May 23 2013 Latest news:
Saturday, March 23, 2013
A motorist has lost his battle against a speeding ticket, despite successfully arguing that warning signs leading up to a notorious city speed camera were not visible.
Julian Sandiford pleaded not guilty to driving at 36mph in the 30mph zone along the A1074 Dereham Road in Norwich. The 60-year-old was captured driving his R-registration Vauxhall by the camera between Norwich Road and Marlpit Lane at 9.55pm on July 14 last year.
The camera was Norwich’s second most profitable in 2011, catching 2,319 motorists, and it eclipsed that number in the first nine months of last year when it was set-off 2,485 times.
Sandiford, pictured, was representing himself at the trial at Norwich Magistrates’ Court on Thursday afternoon and argued that the 30mph signs before the camera were not visible.
But the Crown Prosecution Service argued that Sandiford should have been aware he was in a 30mph zone because the street lights were less than 200 metres apart and there were no signs saying it was not a 30mph zone.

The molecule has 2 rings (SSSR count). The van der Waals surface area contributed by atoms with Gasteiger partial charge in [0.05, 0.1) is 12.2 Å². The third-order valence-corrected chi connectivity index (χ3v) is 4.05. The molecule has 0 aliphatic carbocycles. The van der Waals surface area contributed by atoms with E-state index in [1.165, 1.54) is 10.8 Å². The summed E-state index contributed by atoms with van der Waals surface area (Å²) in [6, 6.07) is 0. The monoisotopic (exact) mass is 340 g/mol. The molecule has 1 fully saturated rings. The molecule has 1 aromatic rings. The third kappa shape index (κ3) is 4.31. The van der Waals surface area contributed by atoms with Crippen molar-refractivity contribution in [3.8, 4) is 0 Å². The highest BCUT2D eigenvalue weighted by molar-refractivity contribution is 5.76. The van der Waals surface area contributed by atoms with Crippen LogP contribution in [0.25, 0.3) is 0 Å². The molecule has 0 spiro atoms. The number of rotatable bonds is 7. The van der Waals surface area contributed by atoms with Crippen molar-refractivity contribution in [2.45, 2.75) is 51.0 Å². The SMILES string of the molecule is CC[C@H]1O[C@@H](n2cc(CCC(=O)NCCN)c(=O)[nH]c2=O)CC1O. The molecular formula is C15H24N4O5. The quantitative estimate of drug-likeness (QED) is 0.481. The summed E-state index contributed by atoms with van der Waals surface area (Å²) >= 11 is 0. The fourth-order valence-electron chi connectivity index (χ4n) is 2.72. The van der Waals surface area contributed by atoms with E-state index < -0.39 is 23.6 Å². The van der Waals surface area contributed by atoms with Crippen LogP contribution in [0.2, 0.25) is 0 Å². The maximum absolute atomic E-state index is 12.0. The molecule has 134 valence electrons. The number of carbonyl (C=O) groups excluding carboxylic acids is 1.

Sandiford said he had come from a 40mph area road further up Dereham Road where the street lights were also less than 200 metres apart.
He said: “In no way was it indicated to me that there was any change in the speed limit. I didn’t have any incline I was in a 30mph zone.”
The photographer, of Calthorpe Road, West Earlham, said he had not driven down the route for 15 years and could not see speed warning signs on the right-hand side of the road because it was dark and there was oncoming traffic.
He presented photos to the court of the speed limit signs on the left-hand side of the road which were covered in foliage and barely visible.
District Judge Peter Veits agreed that the signs were covered by foliage but he questioned why the driver did not see a 30mph sign on the right-hand side of the city-bound road which was not covered by bushes and trees.
Mr Veits quoted a past case which stated that motorists not seeing the sign was not enough of a defence if caught speeding.
He found Sandiford guilty and issued a £60 fine plus three penalty points.
He also ordered him to pay £200 towards the prosecution’s costs.